Most of the time, citizens who work for peace in conflict zones - the peace lords and peace ladies - and those who are the object and victims of violence are forgotten. The obsession with 'high' politics - and its low morals - dominate.

Big resourceful Western media had left Aleppo - BBC for instance. Reuters reported about Aleppo from Beirut and Berlin.

The lack of compassion, of interest in the human story is mind-boggling. The people you have met above were not worth one percent of the attention - it was all paid to "the regime", to the terrorists and to NATO countries and their allies.

They stayed away because the event, the liberation of Aleppo, could not be reported within the narrative they had uniformly built during five years by repeating monotonously the simplifying stories - if not propaganda - the large US/Western corporate news bureaus and media produced.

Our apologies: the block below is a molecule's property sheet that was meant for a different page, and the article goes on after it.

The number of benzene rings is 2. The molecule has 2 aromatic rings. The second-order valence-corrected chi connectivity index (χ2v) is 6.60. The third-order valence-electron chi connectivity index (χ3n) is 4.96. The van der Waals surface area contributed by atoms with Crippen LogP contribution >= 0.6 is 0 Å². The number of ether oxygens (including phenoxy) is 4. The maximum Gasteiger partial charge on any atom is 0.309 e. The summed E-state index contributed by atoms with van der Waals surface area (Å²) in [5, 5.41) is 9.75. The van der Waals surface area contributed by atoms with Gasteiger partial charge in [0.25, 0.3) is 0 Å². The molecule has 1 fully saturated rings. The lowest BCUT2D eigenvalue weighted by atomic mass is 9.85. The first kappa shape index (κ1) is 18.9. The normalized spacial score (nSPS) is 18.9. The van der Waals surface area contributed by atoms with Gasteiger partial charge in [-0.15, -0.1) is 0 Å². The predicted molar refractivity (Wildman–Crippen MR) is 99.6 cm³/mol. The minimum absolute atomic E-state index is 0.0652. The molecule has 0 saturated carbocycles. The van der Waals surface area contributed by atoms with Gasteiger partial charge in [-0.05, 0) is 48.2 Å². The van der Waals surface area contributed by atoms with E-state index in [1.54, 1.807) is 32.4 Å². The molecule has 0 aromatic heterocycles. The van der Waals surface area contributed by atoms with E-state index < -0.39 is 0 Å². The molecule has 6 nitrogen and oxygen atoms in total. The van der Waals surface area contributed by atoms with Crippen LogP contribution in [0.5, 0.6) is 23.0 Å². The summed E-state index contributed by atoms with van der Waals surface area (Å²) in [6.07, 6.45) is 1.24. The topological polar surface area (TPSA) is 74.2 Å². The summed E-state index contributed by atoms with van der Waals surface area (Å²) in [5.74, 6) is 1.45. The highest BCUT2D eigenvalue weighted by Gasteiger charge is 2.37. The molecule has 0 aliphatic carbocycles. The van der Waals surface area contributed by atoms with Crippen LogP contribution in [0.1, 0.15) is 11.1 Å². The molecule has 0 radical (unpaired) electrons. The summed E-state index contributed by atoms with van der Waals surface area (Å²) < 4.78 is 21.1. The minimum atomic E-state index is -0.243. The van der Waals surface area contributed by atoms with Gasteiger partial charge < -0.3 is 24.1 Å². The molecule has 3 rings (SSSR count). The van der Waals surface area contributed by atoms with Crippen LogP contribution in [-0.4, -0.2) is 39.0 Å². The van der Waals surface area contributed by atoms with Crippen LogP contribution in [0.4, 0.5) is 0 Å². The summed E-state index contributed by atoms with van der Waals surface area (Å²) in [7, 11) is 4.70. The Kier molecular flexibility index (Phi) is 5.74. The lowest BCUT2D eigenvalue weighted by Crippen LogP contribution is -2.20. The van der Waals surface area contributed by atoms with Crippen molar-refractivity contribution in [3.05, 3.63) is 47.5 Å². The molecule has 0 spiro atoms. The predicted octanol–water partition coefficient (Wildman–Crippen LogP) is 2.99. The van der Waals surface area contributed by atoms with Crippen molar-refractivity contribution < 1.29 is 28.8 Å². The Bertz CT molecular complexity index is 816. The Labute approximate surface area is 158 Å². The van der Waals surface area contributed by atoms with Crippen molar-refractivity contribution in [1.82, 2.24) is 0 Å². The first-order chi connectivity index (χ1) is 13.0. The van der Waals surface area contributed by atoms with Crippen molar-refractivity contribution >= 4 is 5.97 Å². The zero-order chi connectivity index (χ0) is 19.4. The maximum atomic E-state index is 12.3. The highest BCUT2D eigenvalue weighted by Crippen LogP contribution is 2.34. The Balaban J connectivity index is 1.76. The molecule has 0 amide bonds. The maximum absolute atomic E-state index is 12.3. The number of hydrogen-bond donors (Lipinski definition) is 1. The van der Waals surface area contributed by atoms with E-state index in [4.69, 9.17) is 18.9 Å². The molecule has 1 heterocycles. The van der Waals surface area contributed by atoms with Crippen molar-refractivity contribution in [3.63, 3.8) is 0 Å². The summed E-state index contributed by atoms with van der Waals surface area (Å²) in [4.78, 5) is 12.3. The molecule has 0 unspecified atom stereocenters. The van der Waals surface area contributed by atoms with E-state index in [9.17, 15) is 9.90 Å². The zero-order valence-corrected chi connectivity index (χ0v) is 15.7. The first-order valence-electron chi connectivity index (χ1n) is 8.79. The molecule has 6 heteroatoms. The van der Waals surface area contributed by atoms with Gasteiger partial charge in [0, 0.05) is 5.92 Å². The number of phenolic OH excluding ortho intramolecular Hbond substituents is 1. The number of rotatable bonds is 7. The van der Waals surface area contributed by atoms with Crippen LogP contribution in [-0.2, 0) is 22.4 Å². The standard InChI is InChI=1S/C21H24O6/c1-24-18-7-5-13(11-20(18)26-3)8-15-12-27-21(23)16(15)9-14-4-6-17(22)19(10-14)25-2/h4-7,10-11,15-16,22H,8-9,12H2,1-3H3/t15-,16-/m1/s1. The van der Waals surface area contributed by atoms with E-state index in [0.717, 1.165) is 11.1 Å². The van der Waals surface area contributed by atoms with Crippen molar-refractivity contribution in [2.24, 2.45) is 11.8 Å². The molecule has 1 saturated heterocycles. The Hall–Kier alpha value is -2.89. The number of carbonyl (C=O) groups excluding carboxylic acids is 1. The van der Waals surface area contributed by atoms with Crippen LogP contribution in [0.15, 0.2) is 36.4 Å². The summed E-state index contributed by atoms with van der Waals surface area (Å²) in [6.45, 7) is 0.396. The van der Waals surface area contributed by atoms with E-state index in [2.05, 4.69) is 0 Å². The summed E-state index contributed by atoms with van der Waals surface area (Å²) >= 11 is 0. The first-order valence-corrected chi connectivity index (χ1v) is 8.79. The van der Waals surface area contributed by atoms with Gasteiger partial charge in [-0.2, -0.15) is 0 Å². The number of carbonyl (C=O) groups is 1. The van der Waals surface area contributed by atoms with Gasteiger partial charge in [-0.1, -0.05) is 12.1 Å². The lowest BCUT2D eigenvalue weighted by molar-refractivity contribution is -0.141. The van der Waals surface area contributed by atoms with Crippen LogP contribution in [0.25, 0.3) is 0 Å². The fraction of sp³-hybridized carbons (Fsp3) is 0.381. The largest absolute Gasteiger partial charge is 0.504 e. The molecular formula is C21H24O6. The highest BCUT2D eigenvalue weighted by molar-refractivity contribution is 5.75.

We need conflict reporting with a human face - not only a terrorist, government or international 'community' face. To understand anything we need the perspectives of all sides and a multitude of media - not just our own interventionist perspective and not only Western bureaus.

We need to focus on those whose future is really at stake - and integrate them in the reporting, debates and the future negotiations and peace-building:

People such as the humans of liberated Aleppo who have been abandoned, considered uninteresting in media, politics and politically correct humanitarian work.

The contempt for civil society, for the 98-99% in all war zones who do not use violence, must stop!

That's one of the lessons we must learn from the media's catastrophic coverage/cover-up in Syria in general and ignorance of the suffering of the 'wrong' people in Aleppo.

Footnote: All rights reserved. © Jan Oberg 2016. No reproduction, re-print or other re-use without prior contact with me.
Aleppo, Syria